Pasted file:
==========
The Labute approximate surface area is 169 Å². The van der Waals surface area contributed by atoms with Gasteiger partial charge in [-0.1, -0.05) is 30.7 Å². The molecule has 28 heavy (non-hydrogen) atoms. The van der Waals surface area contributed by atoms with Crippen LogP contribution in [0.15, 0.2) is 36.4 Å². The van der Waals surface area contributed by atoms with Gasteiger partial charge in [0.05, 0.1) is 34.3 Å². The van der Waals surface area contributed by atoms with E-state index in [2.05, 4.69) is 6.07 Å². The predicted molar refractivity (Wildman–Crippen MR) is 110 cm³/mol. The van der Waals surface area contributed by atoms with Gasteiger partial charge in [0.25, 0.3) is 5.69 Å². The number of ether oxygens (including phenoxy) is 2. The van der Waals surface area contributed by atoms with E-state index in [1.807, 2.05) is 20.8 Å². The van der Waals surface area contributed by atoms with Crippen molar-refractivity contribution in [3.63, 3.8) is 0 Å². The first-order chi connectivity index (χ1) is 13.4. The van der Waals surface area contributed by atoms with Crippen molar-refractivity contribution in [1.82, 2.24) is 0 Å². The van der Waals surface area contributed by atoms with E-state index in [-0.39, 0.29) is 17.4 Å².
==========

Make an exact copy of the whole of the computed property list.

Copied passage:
The Labute approximate surface area is 169 Å². The van der Waals surface area contributed by atoms with Gasteiger partial charge in [-0.1, -0.05) is 30.7 Å². The molecule has 28 heavy (non-hydrogen) atoms. The van der Waals surface area contributed by atoms with Crippen LogP contribution in [0.15, 0.2) is 36.4 Å². The van der Waals surface area contributed by atoms with Gasteiger partial charge in [0.05, 0.1) is 34.3 Å². The van der Waals surface area contributed by atoms with E-state index in [2.05, 4.69) is 6.07 Å². The predicted molar refractivity (Wildman–Crippen MR) is 110 cm³/mol. The van der Waals surface area contributed by atoms with Gasteiger partial charge in [0.25, 0.3) is 5.69 Å². The number of ether oxygens (including phenoxy) is 2. The van der Waals surface area contributed by atoms with E-state index in [1.807, 2.05) is 20.8 Å². The van der Waals surface area contributed by atoms with Crippen molar-refractivity contribution in [3.63, 3.8) is 0 Å². The first-order chi connectivity index (χ1) is 13.4. The van der Waals surface area contributed by atoms with Crippen molar-refractivity contribution in [1.82, 2.24) is 0 Å². The van der Waals surface area contributed by atoms with E-state index in [-0.39, 0.29) is 17.4 Å².